Latin America Travel & Tour Information
Trinidad Travel Information
The city of Trinidad stands preserved against time, just as if the city is a living Museum. In addition to the historical and cultural values, Trinidad allows you to enjoy fascinating natural surroundings, white sand beaches, a startling seabed and the a welcoming hospitality witnessed all over Cuba.
Trinidad has the privilege to possess the perfect combination: colonial architecture, beach and nature. Its main attraction is the Old Town or Centro Histórico, one of the best preserved on the island. Here's the Plaza Mayor (Main Square) which holds one the most homogenous architectonic groups from the colonial era in America. That's why, it is considered as the second most important in the country, next to the Cathedral Square in Havana.
Arrays of specialized museums document the history of the region from its early inhabitants to our days. All the museums are located in an area of easy access, paved with the cobblestones that once served as ship ballast in the Spanish galleons and above all, this section is free from the modern dynamic life, so much the visitor feels like having traveled in time. Among the museums surrounding the square, there´s the Architecture Museum (9am-5pm Tuesday to Saturday / 9am-1pm Sunday) originally consisting of two buildings, 1738 and 1785 respectively which fusioned during the 19th century, which explains its long façade. The museum documents the development of the local architecture in the 18th and 19th centuries, whose main example is this construction itself.
Towards the northern section of the square, the majestic Count Brunet Palace or popularly known as Romantic Museum (9am-5pm Tuesday to Saturday / 9am-1pm Sunday) stands on the corner, built by its owner between 1740 and 1808. The mansion recreates the opulent atmosphere of a 19th century sugar-owning family in Trinidad, loaded with fine furniture, china and European porcelains, as well as many other items of the time. Across form the square, featuring its long wooden balcony, the once House of the Governor hosts nowadays Benito Ortiz Art Gallery.
A few meters down the side street, Cantero Palace or City Museum awaits the visitor (9am-5pm except Friday / 9am-1pm Sunday), which shows not only the life style of the sugar-owning class, but also the city's history and its prominent personalities. Besides, the mansion offers its look-out tower from where to enjoy or photograph one of the most astounding views of the town, the mountains and the coastline.
Back in the square and turning left in the direction of El Jigüe Square, place chosen for the village founding ceremony, the Temple of Yemayá, the African sea goddess, opens to any visitors interested in this Cuban popular religion. The temple is a vivid example of the fusion between the Christian and Yoruba religions.
From the Jigüe Square to the right, the picturesque tower of the ancient St. Francis of Asis Convent draws everybody's attention, whose original construction modified over the course of the years, with the exception of the tower, is today the seat of the Museum of the Struggle against the Bandits (9am-5pm except Friday / 9am-1pm Sunday). Here the visitors find documentation of this period, characterized by a fierce struggle against the counterrevolutionary armed groups supported by the CIA in Trinidad's mountain region. Such armed groups attempted to destabilized the emerging Revolution from 1961 to 1965. The museum also presents other historical events of those years, such the Missile Crisis. It also offers the magnificent vista from the bell tower.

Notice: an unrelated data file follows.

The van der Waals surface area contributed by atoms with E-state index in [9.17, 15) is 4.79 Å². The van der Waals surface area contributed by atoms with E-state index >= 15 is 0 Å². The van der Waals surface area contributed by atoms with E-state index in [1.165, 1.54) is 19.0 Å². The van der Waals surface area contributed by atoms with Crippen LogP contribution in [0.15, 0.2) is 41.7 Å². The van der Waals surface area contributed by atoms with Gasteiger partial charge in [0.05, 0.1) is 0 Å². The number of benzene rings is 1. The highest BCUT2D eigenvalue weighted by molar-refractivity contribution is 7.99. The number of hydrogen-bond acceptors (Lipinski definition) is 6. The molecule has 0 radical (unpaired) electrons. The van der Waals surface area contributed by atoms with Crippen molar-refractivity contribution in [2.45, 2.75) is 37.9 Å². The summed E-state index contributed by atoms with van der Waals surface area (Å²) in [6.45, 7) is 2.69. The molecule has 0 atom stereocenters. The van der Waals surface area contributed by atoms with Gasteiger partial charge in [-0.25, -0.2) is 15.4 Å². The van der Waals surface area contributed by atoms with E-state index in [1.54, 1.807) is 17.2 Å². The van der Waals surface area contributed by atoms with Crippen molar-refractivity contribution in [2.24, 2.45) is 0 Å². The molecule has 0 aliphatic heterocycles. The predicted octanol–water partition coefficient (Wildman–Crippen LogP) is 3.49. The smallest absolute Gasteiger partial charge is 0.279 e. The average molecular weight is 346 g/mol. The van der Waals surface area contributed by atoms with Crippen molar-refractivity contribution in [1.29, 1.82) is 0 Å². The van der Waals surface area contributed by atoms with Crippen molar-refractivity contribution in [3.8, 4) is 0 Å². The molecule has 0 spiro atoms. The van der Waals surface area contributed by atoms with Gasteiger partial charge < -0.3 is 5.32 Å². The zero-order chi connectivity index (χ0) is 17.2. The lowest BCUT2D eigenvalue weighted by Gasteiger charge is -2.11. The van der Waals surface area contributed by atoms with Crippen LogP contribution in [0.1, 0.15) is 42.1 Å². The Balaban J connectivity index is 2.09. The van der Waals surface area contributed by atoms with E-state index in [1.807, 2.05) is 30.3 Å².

In this same area, there are also some Cultural Centers, where the Cuban music, either traditional or modern, guides the steps of the locals and newcomers. Moreover, the town possesses a spectrum of restaurants which offer the best of Cuban and international cuisines.
Outside the Old Town, Trinidad proposes attractions like the Sugar Mills Valley (Valle de los Ingenios). Located to the city's north-east, in the direction of the provincial capital, Sancti-Spíritus, this breath-taking landscape has also been declared a World Heritage Site by UNESCO, due to the preservation of several of the former sugar plantations mansions, together with sections of the sugar presses and slave barracks, which constitute important archeological sites and vivid examples of this past era.
Some 15 Km to the south, the Ancon Peninsula extends into the sea, featuring a long white sand beach on its Caribbean shore and so far three resorts, accounting for 500 rooms. From this point of Trinidad's geography, it is possible to practice water sports and enjoy the beauty of the coralline sea bed, explore small islets, or just go fishing or sailing.
Northbound, barely 20 Km from the city and inside the mountain area, Topes de Collantes Natural Park offers possibilities to come into close contact with nature. Eco-tourist activities such as bird watching, canyoning, horse-back riding and the hikes through the forests and coffee plantations, are among the options for an active sojourn in the Museum City of the Caribbean.
Another advantage of Trinidad's geographical location is short distance it lies from other interesting places in Cuba's central region: the city of Cienfuegos (80 Km, 1 hour drive), known as The Pearl of the South and declared since the summer 2005, a Cultural Heritage by UNESCO and the city of Santa Clara (160 Km, 2 hours drive), place where the remains of the guerrilla fighter Ernesto Che Guevara rest in its majestic memorial, besides being the seat of the country's second largest University.